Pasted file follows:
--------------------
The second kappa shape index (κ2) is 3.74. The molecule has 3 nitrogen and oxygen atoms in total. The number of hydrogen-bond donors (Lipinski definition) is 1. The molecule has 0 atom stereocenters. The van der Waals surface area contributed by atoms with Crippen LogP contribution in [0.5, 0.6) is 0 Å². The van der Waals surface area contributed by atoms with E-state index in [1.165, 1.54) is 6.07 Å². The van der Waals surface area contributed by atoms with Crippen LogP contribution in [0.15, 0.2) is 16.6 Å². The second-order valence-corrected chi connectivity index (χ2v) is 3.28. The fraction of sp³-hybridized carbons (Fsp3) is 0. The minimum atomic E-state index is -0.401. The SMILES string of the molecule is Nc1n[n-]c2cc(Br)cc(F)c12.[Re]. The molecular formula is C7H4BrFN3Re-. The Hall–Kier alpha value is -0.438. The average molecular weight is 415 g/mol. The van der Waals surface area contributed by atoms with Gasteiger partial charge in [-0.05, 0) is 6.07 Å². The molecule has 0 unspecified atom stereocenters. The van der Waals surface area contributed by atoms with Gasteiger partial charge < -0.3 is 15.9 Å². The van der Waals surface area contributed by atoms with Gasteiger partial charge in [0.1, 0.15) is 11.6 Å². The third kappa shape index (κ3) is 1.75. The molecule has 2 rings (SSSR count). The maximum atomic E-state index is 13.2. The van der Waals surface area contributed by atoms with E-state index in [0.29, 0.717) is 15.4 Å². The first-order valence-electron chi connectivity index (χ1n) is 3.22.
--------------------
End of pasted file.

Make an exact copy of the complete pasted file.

The second kappa shape index (κ2) is 3.74. The molecule has 3 nitrogen and oxygen atoms in total. The number of hydrogen-bond donors (Lipinski definition) is 1. The molecule has 0 atom stereocenters. The van der Waals surface area contributed by atoms with Crippen LogP contribution in [0.5, 0.6) is 0 Å². The van der Waals surface area contributed by atoms with E-state index in [1.165, 1.54) is 6.07 Å². The van der Waals surface area contributed by atoms with Crippen LogP contribution in [0.15, 0.2) is 16.6 Å². The second-order valence-corrected chi connectivity index (χ2v) is 3.28. The fraction of sp³-hybridized carbons (Fsp3) is 0. The minimum atomic E-state index is -0.401. The SMILES string of the molecule is Nc1n[n-]c2cc(Br)cc(F)c12.[Re]. The molecular formula is C7H4BrFN3Re-. The Hall–Kier alpha value is -0.438. The average molecular weight is 415 g/mol. The van der Waals surface area contributed by atoms with Gasteiger partial charge in [-0.05, 0) is 6.07 Å². The molecule has 0 unspecified atom stereocenters. The van der Waals surface area contributed by atoms with Gasteiger partial charge < -0.3 is 15.9 Å². The van der Waals surface area contributed by atoms with Gasteiger partial charge in [0.1, 0.15) is 11.6 Å². The third kappa shape index (κ3) is 1.75. The molecule has 2 rings (SSSR count). The maximum atomic E-state index is 13.2. The van der Waals surface area contributed by atoms with E-state index in [0.29, 0.717) is 15.4 Å². The first-order valence-electron chi connectivity index (χ1n) is 3.22.